Company administration is a formal procedure in which an insolvency practitioner is appointed to act as the administrator of an insolvent company with the goal of bringing about a recovery. When a business goes into administration, a licensed insolvency practitioner (IP) will be appointed to oversee the procedure. In their role as administrator the appointed IP will assume control of the company from the current directors and will manage the business from this point onwards. Going into administration can be an intimidating process, especially as it’s unlikely that you will be familiar with exactly what the procedure entails or the terminology used throughout, however, executed correctly administration can end up being the saving grace for your company. Administration is not a long-term solution in itself, instead it provides a company with breathing space during which time various options for the future direction of the business can be explored. Going into administration effectively means your company is being taken under the management of an administrator – who must be a licensed insolvency practitioner (IP).  Once a company enters administration, it is given protection from creditors who may be threatening to begin legal action to recover outstanding debts. This legal stay is known as a ‘moratorium’ and can be hugely beneficial to those businesses that need time to put together a restructuring plan. During the time the company is in administration, the appointed IP will need to consider whether the company has the potential to trade successfully in the future or whether its problems are unfortunately insurmountable and therefore needs to be liquidated. The process of administration can last anywhere from a few weeks to up to year or more, depending on the circumstances. The use of a company administration process has to be justified to number of bodies and it must be able to demonstrate that it will rescue the company as a going concern and/or provide a better return to its creditors than other procedures. Knowing when a company is insolvent and immediately taking appropriate measures is the only way to avoid your company from going into administration or any other formal insolvency procedure. In cases where liquidation or administration seems imminent, approaching an insolvency practitioner as soon as possible will at least ensure the least detrimental outcome for the company and its creditors is achieved.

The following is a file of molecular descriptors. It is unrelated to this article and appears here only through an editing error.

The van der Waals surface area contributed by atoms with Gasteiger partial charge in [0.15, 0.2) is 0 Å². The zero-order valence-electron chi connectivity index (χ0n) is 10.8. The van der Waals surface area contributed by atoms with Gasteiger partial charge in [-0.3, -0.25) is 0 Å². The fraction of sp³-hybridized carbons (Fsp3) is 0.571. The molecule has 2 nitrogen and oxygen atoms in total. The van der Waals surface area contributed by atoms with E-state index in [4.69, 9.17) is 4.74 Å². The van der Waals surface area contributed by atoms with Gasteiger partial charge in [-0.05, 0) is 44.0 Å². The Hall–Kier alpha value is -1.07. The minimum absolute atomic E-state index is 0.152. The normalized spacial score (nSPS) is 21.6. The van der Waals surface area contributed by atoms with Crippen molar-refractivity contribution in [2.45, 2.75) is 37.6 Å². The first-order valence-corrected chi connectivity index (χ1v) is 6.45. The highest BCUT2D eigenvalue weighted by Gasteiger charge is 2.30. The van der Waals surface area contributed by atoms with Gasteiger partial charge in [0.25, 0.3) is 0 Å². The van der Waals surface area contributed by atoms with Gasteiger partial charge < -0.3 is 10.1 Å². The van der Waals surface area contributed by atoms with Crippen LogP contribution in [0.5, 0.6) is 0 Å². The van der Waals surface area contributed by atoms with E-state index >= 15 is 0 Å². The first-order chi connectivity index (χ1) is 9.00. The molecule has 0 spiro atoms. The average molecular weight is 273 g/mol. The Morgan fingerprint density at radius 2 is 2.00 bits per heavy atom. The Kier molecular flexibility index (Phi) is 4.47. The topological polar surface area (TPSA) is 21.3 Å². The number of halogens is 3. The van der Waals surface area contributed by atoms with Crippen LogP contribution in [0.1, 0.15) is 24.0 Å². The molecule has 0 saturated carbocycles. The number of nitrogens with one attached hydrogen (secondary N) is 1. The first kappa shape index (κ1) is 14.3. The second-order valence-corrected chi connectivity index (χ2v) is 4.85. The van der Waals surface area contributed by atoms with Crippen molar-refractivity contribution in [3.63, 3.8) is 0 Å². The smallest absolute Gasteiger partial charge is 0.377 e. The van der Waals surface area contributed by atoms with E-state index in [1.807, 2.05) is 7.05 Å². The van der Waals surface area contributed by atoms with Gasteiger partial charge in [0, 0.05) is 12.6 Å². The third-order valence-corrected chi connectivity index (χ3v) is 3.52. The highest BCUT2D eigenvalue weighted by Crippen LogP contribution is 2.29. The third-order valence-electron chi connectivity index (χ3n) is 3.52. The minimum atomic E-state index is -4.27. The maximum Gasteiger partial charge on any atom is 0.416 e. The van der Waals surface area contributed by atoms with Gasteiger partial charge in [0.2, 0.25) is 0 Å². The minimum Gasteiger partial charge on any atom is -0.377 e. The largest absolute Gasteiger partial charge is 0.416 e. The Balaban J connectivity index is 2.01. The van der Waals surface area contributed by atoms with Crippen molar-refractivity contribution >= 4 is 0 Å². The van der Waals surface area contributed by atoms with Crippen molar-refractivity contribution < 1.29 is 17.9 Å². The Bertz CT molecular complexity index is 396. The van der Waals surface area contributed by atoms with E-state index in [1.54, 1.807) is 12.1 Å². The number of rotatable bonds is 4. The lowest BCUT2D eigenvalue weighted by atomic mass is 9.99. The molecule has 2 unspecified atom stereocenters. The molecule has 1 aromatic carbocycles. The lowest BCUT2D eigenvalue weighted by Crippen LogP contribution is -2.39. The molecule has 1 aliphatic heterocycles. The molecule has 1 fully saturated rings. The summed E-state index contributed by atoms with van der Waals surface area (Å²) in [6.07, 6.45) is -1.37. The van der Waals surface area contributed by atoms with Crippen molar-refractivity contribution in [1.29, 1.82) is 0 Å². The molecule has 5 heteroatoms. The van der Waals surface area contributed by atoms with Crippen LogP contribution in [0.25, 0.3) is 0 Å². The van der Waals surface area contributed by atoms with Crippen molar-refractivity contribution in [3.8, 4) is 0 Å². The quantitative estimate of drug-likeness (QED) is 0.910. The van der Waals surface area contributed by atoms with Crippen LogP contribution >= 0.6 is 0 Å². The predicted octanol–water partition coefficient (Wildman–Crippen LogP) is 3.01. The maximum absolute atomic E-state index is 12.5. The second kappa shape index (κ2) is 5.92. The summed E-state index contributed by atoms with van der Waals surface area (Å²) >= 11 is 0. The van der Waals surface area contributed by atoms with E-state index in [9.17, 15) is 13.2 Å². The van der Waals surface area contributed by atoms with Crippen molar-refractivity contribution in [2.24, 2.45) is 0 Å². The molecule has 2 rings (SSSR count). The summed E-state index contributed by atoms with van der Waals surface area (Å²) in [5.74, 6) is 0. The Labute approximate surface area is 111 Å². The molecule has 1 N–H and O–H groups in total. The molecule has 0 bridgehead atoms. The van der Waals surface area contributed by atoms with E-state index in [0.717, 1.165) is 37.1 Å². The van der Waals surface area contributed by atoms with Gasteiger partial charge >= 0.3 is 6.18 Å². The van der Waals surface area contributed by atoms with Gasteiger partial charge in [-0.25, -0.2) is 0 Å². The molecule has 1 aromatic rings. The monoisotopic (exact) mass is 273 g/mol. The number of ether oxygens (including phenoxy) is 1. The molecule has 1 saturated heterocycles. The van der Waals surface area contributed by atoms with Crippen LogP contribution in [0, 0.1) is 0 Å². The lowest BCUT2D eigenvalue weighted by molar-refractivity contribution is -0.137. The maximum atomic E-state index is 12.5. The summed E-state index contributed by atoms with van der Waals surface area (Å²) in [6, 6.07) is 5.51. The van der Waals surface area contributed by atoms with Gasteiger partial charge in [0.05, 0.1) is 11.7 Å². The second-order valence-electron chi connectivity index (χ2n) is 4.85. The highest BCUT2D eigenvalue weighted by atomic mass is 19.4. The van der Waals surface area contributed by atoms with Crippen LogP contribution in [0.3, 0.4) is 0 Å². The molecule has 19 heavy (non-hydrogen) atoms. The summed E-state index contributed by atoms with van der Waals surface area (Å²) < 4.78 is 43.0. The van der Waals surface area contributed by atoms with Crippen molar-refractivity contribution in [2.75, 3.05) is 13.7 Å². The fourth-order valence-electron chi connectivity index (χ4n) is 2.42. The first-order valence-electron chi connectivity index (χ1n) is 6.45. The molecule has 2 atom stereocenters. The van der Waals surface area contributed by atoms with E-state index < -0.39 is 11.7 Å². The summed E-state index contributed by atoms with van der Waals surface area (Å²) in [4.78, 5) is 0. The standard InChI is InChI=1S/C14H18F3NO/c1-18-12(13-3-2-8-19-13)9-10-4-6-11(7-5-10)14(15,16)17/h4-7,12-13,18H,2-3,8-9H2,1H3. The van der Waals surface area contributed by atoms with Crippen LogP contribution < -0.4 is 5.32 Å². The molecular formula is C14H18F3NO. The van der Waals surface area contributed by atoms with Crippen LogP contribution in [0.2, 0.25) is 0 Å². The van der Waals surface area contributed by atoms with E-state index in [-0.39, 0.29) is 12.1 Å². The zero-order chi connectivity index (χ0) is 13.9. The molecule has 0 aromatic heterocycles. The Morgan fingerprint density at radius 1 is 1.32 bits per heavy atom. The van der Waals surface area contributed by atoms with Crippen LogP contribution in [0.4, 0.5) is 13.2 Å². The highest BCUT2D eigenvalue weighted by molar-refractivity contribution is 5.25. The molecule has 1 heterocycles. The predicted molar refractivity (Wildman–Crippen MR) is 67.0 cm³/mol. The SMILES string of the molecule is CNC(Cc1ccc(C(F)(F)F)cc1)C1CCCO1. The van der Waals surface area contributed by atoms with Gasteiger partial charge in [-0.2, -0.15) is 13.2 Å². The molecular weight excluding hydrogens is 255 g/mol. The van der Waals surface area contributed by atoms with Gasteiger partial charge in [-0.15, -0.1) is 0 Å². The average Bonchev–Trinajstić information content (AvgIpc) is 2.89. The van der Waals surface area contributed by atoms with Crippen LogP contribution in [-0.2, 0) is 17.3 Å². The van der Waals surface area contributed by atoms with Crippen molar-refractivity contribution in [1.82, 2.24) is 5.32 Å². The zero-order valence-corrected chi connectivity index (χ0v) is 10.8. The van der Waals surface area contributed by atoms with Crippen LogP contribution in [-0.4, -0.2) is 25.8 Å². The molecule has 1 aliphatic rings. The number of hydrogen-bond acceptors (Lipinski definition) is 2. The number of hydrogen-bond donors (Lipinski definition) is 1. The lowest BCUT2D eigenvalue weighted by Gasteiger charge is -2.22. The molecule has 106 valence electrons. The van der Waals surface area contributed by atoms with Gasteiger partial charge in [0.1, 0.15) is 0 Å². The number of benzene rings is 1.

Advantages of Administration:
 
Any legal actions being taken by creditors are immediately stayed, which means your company would be protected from the possibility of compulsory liquidation or any other negative legal action during the administration.
Puts the company in the hands of a licensed insolvency practitioner acting as the administrator. This ensures that all actions taken during administration are carried out with the interest of the company and its creditors in mind.
Keeps the financial position of the creditors from worsening.
The administrator is given time to communicate a clear picture of the company's finances to its creditors and outline the ways in which the administrator intends to conduct the administration and how the administrator intends to realize funds for creditors.
If a pre-pack is arranged then the continuity of the business can be protected.
During the procedure the administrator can propose a company voluntary arrangement (CVA).